By Eric Wagner
Special guest blogger
Exercise 1: “Become a pious Roman Catholic. Explain in three pages why the Church is still infallible and holy despite Popes like Alexander VI (the Borgia Pope), Pius XII (ally of Hitler), etc.”
Brothers and sisters in Christ, thank you for spending this time with me to contemplate the role of Church in God’s plan. First of all, the Church is not infallible nor has it claimed to be infallible. However, we do believe the Pope is infallible in matters of faith and morals when speaking ex cathedra. Please note that this belief was not canon law at the time of Alexander VI. Also, please note that the Venerable Pope Pius XII was not certainly not Hitler’s ally. He did all he could to protect many Jews. He had very little power at the time of the Fascist take-over of Italy, and he did all he could to protect Jews from the Nazis.
Putting all that aside, God sent his only Son to give each and every one of us the opportunity for life everlasting. This is the real life extension Doctor’s Leary and Wilson searched in vain for. God established the Church to guide us to everlasting life. The Church exists by the will of God. All humans except for Jesus and Mary commit sins. Pope are included in this. They may be imperfect, but that is part of God’s miraculous plan.
In Faust Goethe has Satan say, "I am part of that power which eternally wills evil and eternally works good.” In a small way we each play a role in God’s miraculous plan, despite all we squander of our divine entitlements. In general, the popes have been good men, often great men, who shoulder a tremendous burden. Each priest, in fact, shoulders a tremendous burden, helping to guide the members of their flock in the right direction, dealing with all the privations of life and the hostility of so many people, especially in our modern, all too secular, world.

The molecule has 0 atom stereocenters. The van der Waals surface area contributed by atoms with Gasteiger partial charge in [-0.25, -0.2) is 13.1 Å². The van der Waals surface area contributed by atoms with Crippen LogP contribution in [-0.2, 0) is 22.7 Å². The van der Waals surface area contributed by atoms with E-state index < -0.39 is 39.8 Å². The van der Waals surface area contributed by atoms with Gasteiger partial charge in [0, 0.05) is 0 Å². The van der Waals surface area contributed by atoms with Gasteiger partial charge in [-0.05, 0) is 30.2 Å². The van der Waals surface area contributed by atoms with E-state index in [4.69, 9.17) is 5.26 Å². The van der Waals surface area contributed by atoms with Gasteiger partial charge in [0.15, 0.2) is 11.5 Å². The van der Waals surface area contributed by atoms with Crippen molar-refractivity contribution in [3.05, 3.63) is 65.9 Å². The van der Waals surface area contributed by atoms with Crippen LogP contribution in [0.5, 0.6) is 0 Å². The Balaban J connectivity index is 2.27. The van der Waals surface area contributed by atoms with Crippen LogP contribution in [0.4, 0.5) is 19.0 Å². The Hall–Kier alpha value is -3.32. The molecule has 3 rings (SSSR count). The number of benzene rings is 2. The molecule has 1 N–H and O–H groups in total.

The Church is certainly holy. Oxford Languages defines holy as “dedicated or consecrated to God or a religious purpose; sacred.” The Church is certainly “dedicated or consecrated to God”. It always has been, and it always will be. (I find myself slipping out of E-Prime, but some things are just self-evident. I can only feel sorry for Dr. Wilson. He was a very good man, but, alas, he was led away from the one true Church by evil companions, I fear. Perhaps the weak wording of this exercise reveals a part of him trying to remind him of the one true Church. The sisters tried so hard to teach him about the role of the Church in history, but his human hubris led him to value his own opinions over those of the Church. He preferred to think for himself, alas, and to always question authority. Perhaps he would have had a happier life if he had just trusted God.)